In those contexts the written and preached Word became less and less important. Inevitably, this approach is a servant to experientialism. If one is not "moved" they move on to another church. Being moved becomes more important than being shaped. 

4. Because we are worshippers.

One consistent reason I've heard for the three to five song set is that we need to prepare hearts to receive the word. In its best light, this is helpful. However, in its worst light it can turn into manipulation. It's true that we can come to church with all sorts of things on our minds. It's also true that a song can help us focus. But, so can silence, scripture reading, or praying. And yet so far I have not heard anyone argue for a set of five periods of silence in a row. Clearly, the emotional aspect of the music can become the focus. 

I'd like to suggest that we stop trying to get people "ready to worship and receive the word."

Some may think this is splitting hairs, but what lies behind this suggestion is the truth that we were created as worshippers. That is, we walk into a worship service already worshipping. We may be worshipping ourselves, our stomachs, or our plans, and we may even need a song or a moment of silence to help us have a good frame of mind, but we don't have to try to press the worship button. As leaders, once we accept this, we should be able to side step all forms of manipulation and begin to see our task as discipleship.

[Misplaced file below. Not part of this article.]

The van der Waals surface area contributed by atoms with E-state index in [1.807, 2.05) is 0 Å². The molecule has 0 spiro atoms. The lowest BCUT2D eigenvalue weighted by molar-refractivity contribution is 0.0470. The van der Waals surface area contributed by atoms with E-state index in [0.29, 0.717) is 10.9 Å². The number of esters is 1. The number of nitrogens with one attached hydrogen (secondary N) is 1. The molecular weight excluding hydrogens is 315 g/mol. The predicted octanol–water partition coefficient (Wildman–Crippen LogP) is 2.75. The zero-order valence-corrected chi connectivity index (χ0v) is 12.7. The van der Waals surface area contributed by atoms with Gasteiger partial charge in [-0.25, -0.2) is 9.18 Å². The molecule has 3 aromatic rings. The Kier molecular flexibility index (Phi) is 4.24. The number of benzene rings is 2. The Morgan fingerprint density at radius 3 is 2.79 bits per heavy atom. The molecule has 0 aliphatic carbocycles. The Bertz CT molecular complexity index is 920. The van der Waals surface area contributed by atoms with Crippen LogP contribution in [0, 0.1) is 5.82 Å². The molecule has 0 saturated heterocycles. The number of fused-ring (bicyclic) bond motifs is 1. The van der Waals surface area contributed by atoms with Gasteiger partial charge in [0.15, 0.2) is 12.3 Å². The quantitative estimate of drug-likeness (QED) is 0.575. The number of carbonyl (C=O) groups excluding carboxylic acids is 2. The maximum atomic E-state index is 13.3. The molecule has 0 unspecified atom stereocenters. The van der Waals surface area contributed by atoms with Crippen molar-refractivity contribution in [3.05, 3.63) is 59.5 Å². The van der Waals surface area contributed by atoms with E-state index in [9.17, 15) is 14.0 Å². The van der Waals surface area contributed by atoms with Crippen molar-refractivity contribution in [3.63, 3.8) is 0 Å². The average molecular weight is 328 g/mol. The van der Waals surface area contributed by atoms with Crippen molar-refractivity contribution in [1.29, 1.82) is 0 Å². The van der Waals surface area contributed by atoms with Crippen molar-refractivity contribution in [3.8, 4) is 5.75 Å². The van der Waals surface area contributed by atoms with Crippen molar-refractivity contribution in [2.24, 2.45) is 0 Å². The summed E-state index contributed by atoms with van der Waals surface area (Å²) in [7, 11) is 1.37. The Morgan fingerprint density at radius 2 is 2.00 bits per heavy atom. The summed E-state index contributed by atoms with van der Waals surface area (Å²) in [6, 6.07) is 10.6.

From the very first words, silence, or song in the service we are engaged in shaping souls, appetites, and affections.

Therefore, it makes sense that we should consider the practice of the universal church, emphasize the pattern we find in the Word, connect many of our elements in the service to the word preached, and thereby engage in the great task of shaping souls after Christ. As leaders, this is our calling. What is the response?


Protest Is the New Plea 

During this very odd year I've been surprised at how quickly we in the church speak up about our rights. Just like in our country at large, self-defense and division in the church is extremely common. 

Here’s one example among many. Some castigate those wearing masks as slaves and wimps, while others retort that those who won't mask up clearly don't care about the life of their neighbor. The first group defends their right to do what they want while the second defends their right to demand that others conform to their view. In this post I won’t deal with their positions. What’s interesting is that the way these two camps deal with differences is very similar. Both camps reflect disordered hearts. 

Protest is the new plea. Rights replace responsibility. Demands mask dependence. Emotions eclipse everything. Meanwhile, division grows deeper while pleading to God for protection from temptation is almost non-existent.  Though more could be explored, below are several arenas in which this plays out. Unfortunately, the current philosophical temperature sets the tone and in turn infects the political, theological, and emotional. Tragically, it has also formed the way we worship, rather than the other way around.